How this timer even works ?

This guy creates a sine wave(Zero) using the timers: (you basically input the resolution then it outputs sine from the DAC)

      //This sketch generates a sine wave on the Arduino Zero DAC based on user entered sample count and sample rate
      //It was used in a tutorial video on the ForceTronics YouTube Channel. This code can be used and modified freely
      //at the users own risk
      
      
      
      volatile int sIndex; //Tracks sinewave points in array
      int sampleCount = 100; // Number of samples to read in block
      int *wavSamples; //array to store sinewave points
      uint32_t sampleRate = 1000; //sample rate of the sine wave
      
      void setup() {
        analogWriteResolution(10); //set the Arduino DAC for 10 bits of resolution (max)
        analogReadResolution(12); //set the ADC resolution to 12 bits, default is 10
      
        getSinParameters(); //get sinewave parameters from user on serial monitor
        
        /*Allocate the buffer where the samples are stored*/
        wavSamples = (int *) malloc(sampleCount * sizeof(int));
        genSin(sampleCount); //function generates sine wave
      }



      
      void loop() {
        sIndex = 0;   //Set to zero to start from beginning of waveform
        tcConfigure(sampleRate); //setup the timer counter based off of the user entered sample rate
        //loop until all the sine wave points have been played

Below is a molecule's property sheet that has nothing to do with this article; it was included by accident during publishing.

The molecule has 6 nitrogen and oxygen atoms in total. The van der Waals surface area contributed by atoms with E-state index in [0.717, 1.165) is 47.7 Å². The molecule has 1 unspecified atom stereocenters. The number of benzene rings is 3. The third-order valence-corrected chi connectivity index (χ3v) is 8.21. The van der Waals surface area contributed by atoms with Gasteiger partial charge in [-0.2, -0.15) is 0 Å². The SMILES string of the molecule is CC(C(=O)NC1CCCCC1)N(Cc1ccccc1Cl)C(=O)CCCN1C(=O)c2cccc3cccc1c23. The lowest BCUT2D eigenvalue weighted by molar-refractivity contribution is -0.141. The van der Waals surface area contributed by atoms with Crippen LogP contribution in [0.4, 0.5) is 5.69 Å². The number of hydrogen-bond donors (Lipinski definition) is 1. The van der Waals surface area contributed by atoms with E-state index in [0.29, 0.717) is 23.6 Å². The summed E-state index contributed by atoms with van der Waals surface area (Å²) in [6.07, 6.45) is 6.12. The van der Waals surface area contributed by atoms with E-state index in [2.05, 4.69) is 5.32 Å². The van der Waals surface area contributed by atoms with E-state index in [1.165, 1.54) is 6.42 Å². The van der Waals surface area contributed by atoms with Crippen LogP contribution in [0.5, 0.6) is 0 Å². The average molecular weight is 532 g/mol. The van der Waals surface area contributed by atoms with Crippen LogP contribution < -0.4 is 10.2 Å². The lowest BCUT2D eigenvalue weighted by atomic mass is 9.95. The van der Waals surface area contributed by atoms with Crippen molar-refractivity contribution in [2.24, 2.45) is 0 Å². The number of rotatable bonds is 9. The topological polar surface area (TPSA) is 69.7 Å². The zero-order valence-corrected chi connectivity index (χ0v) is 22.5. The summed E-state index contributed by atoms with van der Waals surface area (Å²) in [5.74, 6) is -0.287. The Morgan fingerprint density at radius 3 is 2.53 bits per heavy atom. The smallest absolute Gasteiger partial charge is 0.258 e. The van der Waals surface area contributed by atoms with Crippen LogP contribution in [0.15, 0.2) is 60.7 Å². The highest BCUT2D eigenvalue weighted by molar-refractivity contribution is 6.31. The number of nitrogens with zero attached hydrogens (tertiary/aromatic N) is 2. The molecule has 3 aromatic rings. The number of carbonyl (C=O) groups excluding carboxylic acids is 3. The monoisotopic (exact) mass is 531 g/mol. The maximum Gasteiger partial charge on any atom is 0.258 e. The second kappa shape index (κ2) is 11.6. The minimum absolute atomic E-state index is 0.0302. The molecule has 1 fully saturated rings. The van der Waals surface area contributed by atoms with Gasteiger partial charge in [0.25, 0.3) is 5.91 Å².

while (sIndex<sampleCount)
        { 
       //start timer, once timer is done interrupt will occur and DAC value will be updated
          tcStartCounter(); 
           float voltage = analogRead(A1) * 3.3 / 4096.0;
           Serial.println(voltage);
        }
        //disable and reset timer counter
        tcDisable();
        tcReset();
      }





      
      //This function generates a sine wave and stores it in the wavSamples array
      //The input argument is the number of points the sine wave is made up of
      void genSin(int sCount) {
       const float pi2 = 6.28; //2 x pi
       float in; 
       
       for(int i=0; i<sCount;i++) { //loop to build sine wave based on sample count
        in = pi2*(1/(float)sCount)*(float)i; //calculate value in radians for sin()
        wavSamples[i] = ((int)(sin(in)*511.5 + 511.5)); //Calculate sine wave value and offset based on DAC resolution 511.5 = 1023/2
       }
      }



      
      //This function handles getting and setting the sine wave parameters from 
      //the serial monitor. It is important to use the Serial.end() function
      //to ensure it doesn't mess up the Timer counter interrupts later
      void getSinParameters() {
        Serial.begin(57600);
        Serial.println("Enter number of points in sine wave (range 10 to 1000)");
        sampleCount = readParameter();
        if (sampleCount < 10 || sampleCount > 1000) sampleCount = 100;